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Battered by U.S. Sanctions, Iran Finds a Lifeline in Domestic Economy

Sunday, December 27, 2020

Aresu Eqbali and Sune Engel Rasmussen

Swaths of the Iranian economy are retooling in response to more than two years of U.S. sanctions, finding pockets of resilience in the country's large domestic economy.

Iranian companies are increasingly producing goods that Iran had long imported from abroad, while smaller, growing companies have picked up hiring. According to Iranian government statistics,Iran's non-oil industry's gross revenues have grown 83% in the past couple of years, overtaking the sanctions-battered energy sector's.

Iran's central-bank governor said the economy grew 1.3% from March to mid-September, largely driven by domestic manufacturing.

"Even if sanctions severed Iran's entire oil exports, the country's economy could continue to survive," said Mohsen Tavakol, a sanctions expert at the Atlantic Council.

A bolstered domestic economy gives Iran some leeway ahead of the arrival of the Biden administration, which has said it would lift some sanctions if the U.S. returns to a 2015 deal limiting Iran's nuclear program and if Iran reverses its breaches of the accord. Iran has ramped up nuclear enrichment and this month passed a law limiting access to nuclear inspectors. Iranian Foreign Minister Javad Zarif has urged the U.S. to abide by its previous commitments under the nuclear deal before any negotiations on the country's return to the accord can take place.

The U.S. has long used the power of the dollar and access to the global bank-transfer system, which it effectively controls, as a tool to achieve foreign-policy goals. In Iran, the Trump administration has imposed what is called a maximum-pressure campaign to choke off its economy and force Tehran to renegotiate the 2015 nuclear deal. However, in some quarters, the Iranian economy is adjusting to being cut off from much of international commerce.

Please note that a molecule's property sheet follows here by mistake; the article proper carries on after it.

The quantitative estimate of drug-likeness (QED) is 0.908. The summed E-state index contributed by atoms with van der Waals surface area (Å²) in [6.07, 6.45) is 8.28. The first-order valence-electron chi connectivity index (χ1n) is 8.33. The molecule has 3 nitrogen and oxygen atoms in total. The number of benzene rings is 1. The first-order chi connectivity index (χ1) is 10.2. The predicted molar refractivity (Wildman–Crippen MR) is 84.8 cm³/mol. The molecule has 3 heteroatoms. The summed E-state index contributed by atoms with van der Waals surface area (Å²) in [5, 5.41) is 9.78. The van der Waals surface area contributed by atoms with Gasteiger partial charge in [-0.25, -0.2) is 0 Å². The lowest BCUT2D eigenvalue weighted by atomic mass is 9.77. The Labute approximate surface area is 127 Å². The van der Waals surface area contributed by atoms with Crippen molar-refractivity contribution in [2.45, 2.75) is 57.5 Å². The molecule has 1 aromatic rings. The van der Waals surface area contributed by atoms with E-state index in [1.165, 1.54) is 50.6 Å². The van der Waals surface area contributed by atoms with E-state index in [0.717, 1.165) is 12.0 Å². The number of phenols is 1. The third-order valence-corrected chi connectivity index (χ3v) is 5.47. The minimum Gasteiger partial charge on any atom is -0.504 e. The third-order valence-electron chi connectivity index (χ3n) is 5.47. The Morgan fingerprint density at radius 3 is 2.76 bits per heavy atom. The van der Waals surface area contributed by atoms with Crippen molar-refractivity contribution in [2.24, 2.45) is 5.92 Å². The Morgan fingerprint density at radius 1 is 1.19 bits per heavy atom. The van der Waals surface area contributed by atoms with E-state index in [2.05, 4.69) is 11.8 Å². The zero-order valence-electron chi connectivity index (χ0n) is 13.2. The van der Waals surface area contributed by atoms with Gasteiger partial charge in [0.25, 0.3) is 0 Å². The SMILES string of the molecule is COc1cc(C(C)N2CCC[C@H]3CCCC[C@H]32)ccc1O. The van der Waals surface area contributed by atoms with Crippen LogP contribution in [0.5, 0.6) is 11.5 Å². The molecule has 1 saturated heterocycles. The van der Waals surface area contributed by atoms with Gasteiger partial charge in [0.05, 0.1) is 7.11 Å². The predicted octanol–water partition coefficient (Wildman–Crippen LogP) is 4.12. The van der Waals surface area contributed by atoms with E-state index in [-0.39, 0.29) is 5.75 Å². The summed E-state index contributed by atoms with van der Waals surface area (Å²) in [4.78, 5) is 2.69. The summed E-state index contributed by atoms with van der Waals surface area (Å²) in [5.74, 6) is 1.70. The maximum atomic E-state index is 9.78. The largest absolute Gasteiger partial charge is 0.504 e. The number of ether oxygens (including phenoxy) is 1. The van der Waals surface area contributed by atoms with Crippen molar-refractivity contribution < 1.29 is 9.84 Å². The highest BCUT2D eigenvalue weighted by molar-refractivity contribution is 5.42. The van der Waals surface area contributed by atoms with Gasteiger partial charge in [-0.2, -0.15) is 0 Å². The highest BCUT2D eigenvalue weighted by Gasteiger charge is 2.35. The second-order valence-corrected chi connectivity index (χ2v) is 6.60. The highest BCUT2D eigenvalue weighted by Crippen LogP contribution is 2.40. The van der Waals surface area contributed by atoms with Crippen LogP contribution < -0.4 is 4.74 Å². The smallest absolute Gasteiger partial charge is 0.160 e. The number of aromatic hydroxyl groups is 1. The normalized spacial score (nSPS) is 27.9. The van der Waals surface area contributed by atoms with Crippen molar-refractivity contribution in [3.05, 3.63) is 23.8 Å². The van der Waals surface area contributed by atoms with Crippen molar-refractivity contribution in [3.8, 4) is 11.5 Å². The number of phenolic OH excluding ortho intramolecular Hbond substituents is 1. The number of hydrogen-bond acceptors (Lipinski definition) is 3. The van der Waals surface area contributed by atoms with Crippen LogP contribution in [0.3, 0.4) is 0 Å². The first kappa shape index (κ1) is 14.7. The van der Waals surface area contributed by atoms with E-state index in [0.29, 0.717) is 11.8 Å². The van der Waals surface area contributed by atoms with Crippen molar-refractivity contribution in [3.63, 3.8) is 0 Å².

After U.S. sanctions prompted French cosmetics company L'Oreal in 2018 to abandon acquisition talks with Zarsima Nami Rasa, the Iranian firm launched its own products that have since replaced its former suitor's brand in many Tehran hair salons.

"Sanctions were the right nudge for us," said Hassan Oskoui, managing director at Zarsima Nami Rasa. The Iranian beauty-care company said its domestic focus allowed it to retain about 450 workers.

At the Iran Mall in Tehran, which opened in 2018, foreign brands like Adidas, Benetton and Mango have been replaced by local brands, many knockoffs of foreign counterparts.

Nimble small and medium-size companies are driving the growth of Iranian manufacturing. About 1,000 such enterprises have created or reinstated 17,000 jobs, the deputy head of Iran's Small Industries and Industrial Parks Organization told the IRNA state news agency last week. They account for 92% of Iran's manufacturing enterprises and 45% of its industrial jobs, according to the organization. Iran's unemployment over the past decade has decreased to 9.5% from 12.3%, according to government statistics.

The Trump administration has used sanctions as a weapon to effect change in Iran, Venezuela and Russia. However, with governments refusing to bend to Washington's demands, the Biden administration must decide whether to extend them.


In recent months, Iran has gotten better at evading U.S. sanctions on its crude-oil exports. Most shipping companies and buyers of oil ceased doing business with Iran after Washington imposed an embargo on Iran's crude shipments, following the 2018 decision by the Trump administration to withdraw from an Obama-era nuclear pact with Tehran. But Iran has been offering steep discounts to lure buyers who are comfortable skirting them, say traders. New customers have emerged for Iranian crude, especially as Asian economies, including China, bounce back.

U.S. officials have said they believe Tehran is only just surviving, pointing to scarce foreign-currency reserves and a plummeting rial exchange rate. They say that they regard Tehran's statistics as unreliable and that the government is hiding the true extent of damage it is suffering under the pressure campaign.

Some of Iran's larger manufacturers, which rely on imported raw materials and don't export, have hit harder times. Iran's large automotive industry, for example, has slashed output from 1.4 million cars in 2017 to 770,000 in 2019, according to the International Organization of Motor Vehicle Manufacturers.

 

 



Source: Wall Street Journal